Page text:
4. Tires. Proper tire inflation, rotation, and replacement are very important, since it’s your only contact between your car and the road. Proper tire maintenance is an easy way to prevent a bad situation while out on the road.

By properly maintaining your vehicle, you’ll reduce future repair costs, optimize your car’s performance, maintain its value and extend its life.

Learn more at our Services FAQs page.

What if people forget to schedule service?

It’s like scheduling doctor’s appointments – it’s best to schedule regularly to maintain good health. When you keep up your car, it will be good to you. … If you’re unsure about when things need to be done, just give us a call. We’ve got a great sense for an appropriate car maintenance schedule. We’ll service your car and help you maintain ongoing records.

So, if you want friendly service from a guy that really knows cars and car maintenance, call or stop by to see Phillip. He’ll make sure you and your car are well taken care of!

Important Tips for Parents of New Drivers

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Whether your teen is just learning to drive or has a new driver’s license, the experience can be very nerve wracking for parents. Especially when you know that car accidents are the leading cause of death for 15-20 year olds, accounting for forty percent of all teen deaths.

As parents, we want our children to be safe behind the wheel and feel confident in the cars they’re driving. There are things you can do to help. Here are 6 tips for parents of new drivers:

Invest in a driving course.

Your teen cannot have too much good instruction and driving experience. Check with your state’s department of motor vehicles to get an approved list or safe-driving courses. They can be taken online or in person and usually last anywhere from 6 to 12 hours. As a parent, you can offer in-car supervision and practice as well. Start off with small trips – less than five miles away – to build up confidence.

Provide a safe car.

Whether you buy a brand-new car or a used model, look for advanced safety features like front and side air bags, anti-lock brakes, head restraints, electronic stability control and don’t forget good tires. Besides providing your teen driver with more protection, buying a safe car can also help lower your insurance premium.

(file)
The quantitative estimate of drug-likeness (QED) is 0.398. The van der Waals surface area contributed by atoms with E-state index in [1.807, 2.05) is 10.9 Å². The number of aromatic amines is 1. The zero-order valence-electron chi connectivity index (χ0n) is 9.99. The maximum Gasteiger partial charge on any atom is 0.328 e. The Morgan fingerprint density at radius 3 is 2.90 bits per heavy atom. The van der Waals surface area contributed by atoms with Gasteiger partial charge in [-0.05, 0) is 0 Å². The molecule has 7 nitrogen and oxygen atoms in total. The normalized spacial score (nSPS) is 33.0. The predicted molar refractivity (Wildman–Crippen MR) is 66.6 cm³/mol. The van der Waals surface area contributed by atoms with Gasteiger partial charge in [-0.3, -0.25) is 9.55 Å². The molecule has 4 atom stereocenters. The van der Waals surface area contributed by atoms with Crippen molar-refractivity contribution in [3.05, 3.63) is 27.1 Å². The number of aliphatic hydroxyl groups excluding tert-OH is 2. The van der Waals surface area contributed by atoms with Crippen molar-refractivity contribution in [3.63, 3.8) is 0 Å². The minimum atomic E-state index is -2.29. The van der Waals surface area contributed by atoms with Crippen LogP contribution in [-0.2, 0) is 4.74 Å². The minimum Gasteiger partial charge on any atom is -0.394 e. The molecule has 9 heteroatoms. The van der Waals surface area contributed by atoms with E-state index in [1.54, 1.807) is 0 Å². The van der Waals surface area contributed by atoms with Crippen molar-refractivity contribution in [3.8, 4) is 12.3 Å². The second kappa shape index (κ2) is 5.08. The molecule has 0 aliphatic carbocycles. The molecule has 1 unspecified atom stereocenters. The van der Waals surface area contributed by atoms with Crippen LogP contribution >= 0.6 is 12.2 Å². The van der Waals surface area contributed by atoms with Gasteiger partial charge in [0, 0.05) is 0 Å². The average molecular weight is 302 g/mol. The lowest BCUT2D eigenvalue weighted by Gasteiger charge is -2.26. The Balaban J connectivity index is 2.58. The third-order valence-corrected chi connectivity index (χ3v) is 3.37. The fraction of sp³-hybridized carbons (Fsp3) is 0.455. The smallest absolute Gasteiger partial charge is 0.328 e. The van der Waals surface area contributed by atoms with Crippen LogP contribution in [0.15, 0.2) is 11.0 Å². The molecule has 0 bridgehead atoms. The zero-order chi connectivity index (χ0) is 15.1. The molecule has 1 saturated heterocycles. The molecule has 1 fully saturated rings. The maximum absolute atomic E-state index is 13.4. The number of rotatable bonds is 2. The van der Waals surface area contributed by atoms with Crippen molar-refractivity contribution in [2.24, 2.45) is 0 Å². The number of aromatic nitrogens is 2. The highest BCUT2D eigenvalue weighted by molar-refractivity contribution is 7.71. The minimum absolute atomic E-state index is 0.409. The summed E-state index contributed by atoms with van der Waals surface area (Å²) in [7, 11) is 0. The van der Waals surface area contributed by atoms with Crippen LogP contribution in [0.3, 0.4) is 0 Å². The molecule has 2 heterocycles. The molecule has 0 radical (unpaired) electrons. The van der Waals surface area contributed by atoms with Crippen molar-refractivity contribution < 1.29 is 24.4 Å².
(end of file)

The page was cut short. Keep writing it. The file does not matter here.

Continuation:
Stop by our dealership and our service techs will be happy to check out your car to make sure it’s in good shape. And of course you can test drive one of the teen- and parent-approved cars on our lot to find the perfect one for your family.

Remember that he or she is a new driver.

Give your teen gentle, constructive critiques of his or her driving, and keep your temper in check. Don’t assume he or she knows what to do. As you know, driving takes lots of practice and experience. And make sure your teen knows exactly what to do in the event of an accident.

Set a good example.

If you run red and yellow lights, speed down the highway, or scream at other drivers, you’re showing your teen that the rules don’t count. Same with texting and quick phone calls. Don’t be a poor role model.

Set expectations.

Driving is a privilege – make sure that your new driver knows it. Before you hand over the keys, clearly spell out your expectations for good driving behavior. Many families create contracts that detail policies regarding passengers, alcohol use, texting and speeding. It will be helpful to have consequences spelled out in advance.

Discuss driving costs.

If your child has to pay for some car-related expenses (gas, a portion of insurance premiums or oil changes) chances are he or she will take driving more seriously and be safer on the road. So when possible, have your teen help out with the cost of car ownership – even if it’s just buying gas every once in a while.

There’s a lot to think about with a new driver in the family. So, hold on tight and remember to breathe!

If you’re looking for a car for your new driver, we highly recommend a new or used Altima. Here’s why:

5 Reasons Parents Choose Altima for Their New Drivers

  1. Reliable
  2. Fuel efficient
  3. Safe
  4. Easy to operate
  5. Affordable

Don’t take our word for it. Check out Consumer Reports Best Used Cars for Teens and the Insurance Institute of Highway Safety Best Vehicles for Teens. Nissan Altima made both lists.

With so many great deals on our lot, now is the perfect time to come in! So call or come by today.

Best Driving Songs of All Time

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Who likes to crank the tunes – and even sing along – when you’re out on the open road? There’s something about listening to the music you love that makes driving so awesome.

Speaking of singing along, did you know that drivers who sing along to certain kinds of music are likely to concentrate more on their driving and are less likely to fall asleep? It’s true. You can read about it here.

And according to the research, heavy metal and hip-hop music caused people to drive more aggressively, while easy listening music made them more careful drivers.

So, whether you’re out on country roads, driving to the beach for the weekend or shuttling kids in your minivan – having the right music is a big deal.

Here are our top five driving songs of all time:

The Cars – Let’s Go (1979)

From the Candy-O album, this song comes from a band that made a number of great driving songs. It was wildly popular in the day and has an awesome beat … who cares if the words don’t make much sense? “She’s so beautiful now, she doesn’t wear her shoes.” Do the words really matter when it’s a great tune?

The Beatles – Twist and Shout (1961)

Who’s a fan of Ferris Buehler’s Day Off? How can you forget the Ferrari 250 GT? If you’re also a fan of the Beatles, this song is a crowd pleaser. It even lends itself to a front-seat/back-seat sing-a-long. So shake it up baby now!

Elton John – Tiny Dancer (1971)